Yelp. In the past, it’s the thing that could make or break your restaurant. A few bad reviews and low-star ratings would send you scrambling into a PR frenzi. Some could even argue that this is still the case when it comes to marketing towards new potential customers. However, there’s no denying that the power of Yelp is becoming less credible. While usage numbers might be steadily increasing, they are currently dealing with significant perception and trust issues.
Yelp has gotten the reputation of being a dumping ground for disgruntled feelings, instead of being a hub for restaurant praise, celebration, and constructive criticism. This off-kilter balance has left many looking for a great place to eat with a bad taste in their mouths. Yelp is losing touch with the users that review responsibly, and diners are starting to take notice.
Does this mean that reviews and opinions are being taken less seriously across the board? Absolutely not. Responsible reviewers are moving to more intimate outlets to let their voices be heard. We are witnessing the rise of customers using their personal social media platforms to state their opinions. Photos of food are popping up on the likes of Instagram, Facebook, and Twitter like popcorn. While it’s harder to track down these foodies when they don’t use hashtags, that doesn’t mean they aren’t still blasting out their opinions to their respective audiences.
Perceptions aside, what do the hard numbers boil down to for Yelp? Around 142 million unique visitors pass through the site each month across the globe. To date, there are around 95 million reviews on Yelp, of which 44% are five star ratings, 32% are 3 stars or lower.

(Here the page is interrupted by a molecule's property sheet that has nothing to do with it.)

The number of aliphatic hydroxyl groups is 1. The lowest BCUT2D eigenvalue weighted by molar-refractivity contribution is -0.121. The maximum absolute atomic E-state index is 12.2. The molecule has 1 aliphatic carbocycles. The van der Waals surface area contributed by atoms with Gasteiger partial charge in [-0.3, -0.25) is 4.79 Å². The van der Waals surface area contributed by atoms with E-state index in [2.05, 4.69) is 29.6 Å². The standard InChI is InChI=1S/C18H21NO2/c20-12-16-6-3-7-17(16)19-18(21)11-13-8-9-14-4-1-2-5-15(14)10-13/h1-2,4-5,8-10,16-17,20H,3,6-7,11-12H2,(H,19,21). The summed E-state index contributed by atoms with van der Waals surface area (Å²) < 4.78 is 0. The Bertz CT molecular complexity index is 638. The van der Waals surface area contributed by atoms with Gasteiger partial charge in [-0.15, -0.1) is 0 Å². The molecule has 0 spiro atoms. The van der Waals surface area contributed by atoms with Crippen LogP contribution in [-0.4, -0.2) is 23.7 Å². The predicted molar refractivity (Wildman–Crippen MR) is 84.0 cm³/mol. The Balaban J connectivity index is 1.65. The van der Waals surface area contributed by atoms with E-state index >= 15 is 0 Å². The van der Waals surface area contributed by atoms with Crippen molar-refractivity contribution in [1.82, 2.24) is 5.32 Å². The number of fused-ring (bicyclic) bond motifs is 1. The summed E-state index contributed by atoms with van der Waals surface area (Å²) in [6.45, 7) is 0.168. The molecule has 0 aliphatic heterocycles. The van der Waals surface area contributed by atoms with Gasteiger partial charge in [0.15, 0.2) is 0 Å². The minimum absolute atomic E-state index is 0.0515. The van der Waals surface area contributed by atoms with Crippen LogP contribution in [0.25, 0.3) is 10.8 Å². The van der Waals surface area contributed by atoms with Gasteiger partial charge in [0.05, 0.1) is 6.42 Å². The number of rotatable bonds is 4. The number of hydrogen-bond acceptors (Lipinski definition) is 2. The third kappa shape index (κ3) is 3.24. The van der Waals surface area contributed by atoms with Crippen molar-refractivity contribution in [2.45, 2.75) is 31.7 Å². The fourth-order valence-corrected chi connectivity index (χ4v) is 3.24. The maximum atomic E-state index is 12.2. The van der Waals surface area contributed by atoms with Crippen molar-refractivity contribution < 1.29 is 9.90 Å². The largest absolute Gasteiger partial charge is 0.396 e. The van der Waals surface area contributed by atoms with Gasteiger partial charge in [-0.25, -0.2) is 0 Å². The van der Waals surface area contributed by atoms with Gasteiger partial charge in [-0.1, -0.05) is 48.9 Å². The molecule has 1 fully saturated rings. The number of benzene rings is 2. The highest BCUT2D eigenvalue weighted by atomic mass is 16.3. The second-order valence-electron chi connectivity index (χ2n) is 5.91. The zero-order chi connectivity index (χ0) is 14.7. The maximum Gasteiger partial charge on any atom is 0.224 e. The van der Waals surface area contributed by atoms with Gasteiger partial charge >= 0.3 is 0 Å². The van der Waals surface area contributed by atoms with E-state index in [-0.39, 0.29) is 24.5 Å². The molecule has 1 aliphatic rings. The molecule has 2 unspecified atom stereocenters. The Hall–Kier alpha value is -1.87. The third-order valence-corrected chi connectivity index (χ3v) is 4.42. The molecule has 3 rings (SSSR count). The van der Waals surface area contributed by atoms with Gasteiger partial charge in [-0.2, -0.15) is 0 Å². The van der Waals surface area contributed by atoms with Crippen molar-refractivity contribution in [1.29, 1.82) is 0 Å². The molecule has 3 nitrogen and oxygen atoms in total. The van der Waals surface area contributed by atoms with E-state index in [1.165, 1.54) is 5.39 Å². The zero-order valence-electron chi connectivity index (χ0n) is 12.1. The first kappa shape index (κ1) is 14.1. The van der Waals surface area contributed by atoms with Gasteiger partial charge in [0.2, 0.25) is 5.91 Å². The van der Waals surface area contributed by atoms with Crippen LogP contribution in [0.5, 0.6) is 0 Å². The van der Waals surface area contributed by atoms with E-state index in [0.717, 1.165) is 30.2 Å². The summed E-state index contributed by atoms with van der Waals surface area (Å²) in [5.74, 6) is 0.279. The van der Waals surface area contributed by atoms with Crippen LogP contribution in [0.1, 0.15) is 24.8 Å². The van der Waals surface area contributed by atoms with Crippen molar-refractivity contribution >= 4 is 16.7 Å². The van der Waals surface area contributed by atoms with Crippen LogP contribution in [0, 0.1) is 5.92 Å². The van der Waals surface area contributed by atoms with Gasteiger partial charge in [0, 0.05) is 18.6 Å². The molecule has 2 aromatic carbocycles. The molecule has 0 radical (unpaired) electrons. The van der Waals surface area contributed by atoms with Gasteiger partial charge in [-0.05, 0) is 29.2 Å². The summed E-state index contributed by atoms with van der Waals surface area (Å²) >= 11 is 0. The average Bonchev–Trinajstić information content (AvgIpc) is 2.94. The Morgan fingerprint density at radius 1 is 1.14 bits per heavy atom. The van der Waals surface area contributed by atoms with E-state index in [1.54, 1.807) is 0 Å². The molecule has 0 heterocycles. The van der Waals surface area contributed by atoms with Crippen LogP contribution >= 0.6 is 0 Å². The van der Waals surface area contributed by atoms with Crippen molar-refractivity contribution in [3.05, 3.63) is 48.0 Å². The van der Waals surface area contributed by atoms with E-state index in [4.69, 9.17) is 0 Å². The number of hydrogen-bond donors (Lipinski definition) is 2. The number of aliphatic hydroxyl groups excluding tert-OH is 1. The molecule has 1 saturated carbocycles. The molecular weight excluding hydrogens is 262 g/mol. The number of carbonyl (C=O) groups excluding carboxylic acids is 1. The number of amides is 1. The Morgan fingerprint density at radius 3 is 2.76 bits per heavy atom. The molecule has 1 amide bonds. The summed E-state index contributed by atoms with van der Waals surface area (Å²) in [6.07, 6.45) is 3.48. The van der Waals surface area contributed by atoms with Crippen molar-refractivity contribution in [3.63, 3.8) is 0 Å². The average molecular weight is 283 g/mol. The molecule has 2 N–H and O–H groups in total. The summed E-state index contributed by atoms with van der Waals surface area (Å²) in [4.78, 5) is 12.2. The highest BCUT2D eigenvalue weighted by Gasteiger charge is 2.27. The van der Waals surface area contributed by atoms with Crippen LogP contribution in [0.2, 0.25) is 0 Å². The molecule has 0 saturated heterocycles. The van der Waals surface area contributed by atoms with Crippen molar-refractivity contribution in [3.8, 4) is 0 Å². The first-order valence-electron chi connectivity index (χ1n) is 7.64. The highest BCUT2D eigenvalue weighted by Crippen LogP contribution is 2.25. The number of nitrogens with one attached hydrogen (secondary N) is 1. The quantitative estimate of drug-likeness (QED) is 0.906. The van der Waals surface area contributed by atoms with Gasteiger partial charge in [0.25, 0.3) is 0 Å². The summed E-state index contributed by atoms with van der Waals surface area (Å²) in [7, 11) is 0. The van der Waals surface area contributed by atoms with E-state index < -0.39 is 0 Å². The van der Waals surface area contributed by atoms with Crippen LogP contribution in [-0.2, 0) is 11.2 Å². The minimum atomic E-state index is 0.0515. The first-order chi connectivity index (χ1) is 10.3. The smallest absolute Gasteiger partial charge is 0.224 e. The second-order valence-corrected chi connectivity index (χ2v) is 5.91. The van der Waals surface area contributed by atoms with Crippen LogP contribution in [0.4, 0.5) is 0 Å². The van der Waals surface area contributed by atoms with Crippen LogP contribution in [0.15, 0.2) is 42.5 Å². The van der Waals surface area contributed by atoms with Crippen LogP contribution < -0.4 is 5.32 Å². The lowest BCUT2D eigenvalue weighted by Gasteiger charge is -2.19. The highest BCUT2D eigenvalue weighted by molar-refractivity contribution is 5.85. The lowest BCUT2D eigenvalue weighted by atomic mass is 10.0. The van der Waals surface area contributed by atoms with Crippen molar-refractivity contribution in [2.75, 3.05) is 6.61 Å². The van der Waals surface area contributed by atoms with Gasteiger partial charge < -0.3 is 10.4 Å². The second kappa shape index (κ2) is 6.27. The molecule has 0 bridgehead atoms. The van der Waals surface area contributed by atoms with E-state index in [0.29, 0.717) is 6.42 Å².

With restaurants being the second biggest category reviewed on Yelp, 19% of all reviews, you know that your image is always on the line. And, since mobile is by far the most preferred way for potential customers to both find and review your restaurant, customers are leaving reviews either while they are still at the restaurant or shortly after. Not giving themselves time to cool down from an unfortunate experience can lead to some of those strongly worded reviews we are always reading.
Interestingly enough, the smallest demographic participating in Yelp is the 18-34 bracket, at 29%, which may be a sign of things to come. Since younger generations usually define online and social trends, it is clear that reviews are moving away from Yelp.
However, in-app reviews are not going away anytime soon. Though the Yelper might be doomed to die a slow death unless significant changes are made, you can still utilize several in-app platforms to provide real time feedback on your dining experience. Also, reviews designed for direct customer to restaurant communication weeds out attention-seeking folks who have ulterior motives like that free meal or discount. The big question remains – as restaurateur, is it worth still worth paying for your Yelp account? While it would be premature to discontinue your presence on Yelp at this moment in time, it’s absolutely critical to stay proactive in finding the real, honest feedback that truly reflects your business.
So how can you stay front-of-mind to potential and existing customers? First and foremost – provide a good service and food experience. Second, always pay attention to conversations and feedback online, even on Yelp. Consider hiring a PR specialist who is trained in locating posts that might not be easy to find. Any place that allows for reviews or opinions is a site that you should be paying attention to. Share people’s positive experiences at your restaurant with your own audience. Build relationships with local food writers and take advantage of positive marketing opportunities. This will boost your SEO and start to reflect the true representation of your restaurant online.
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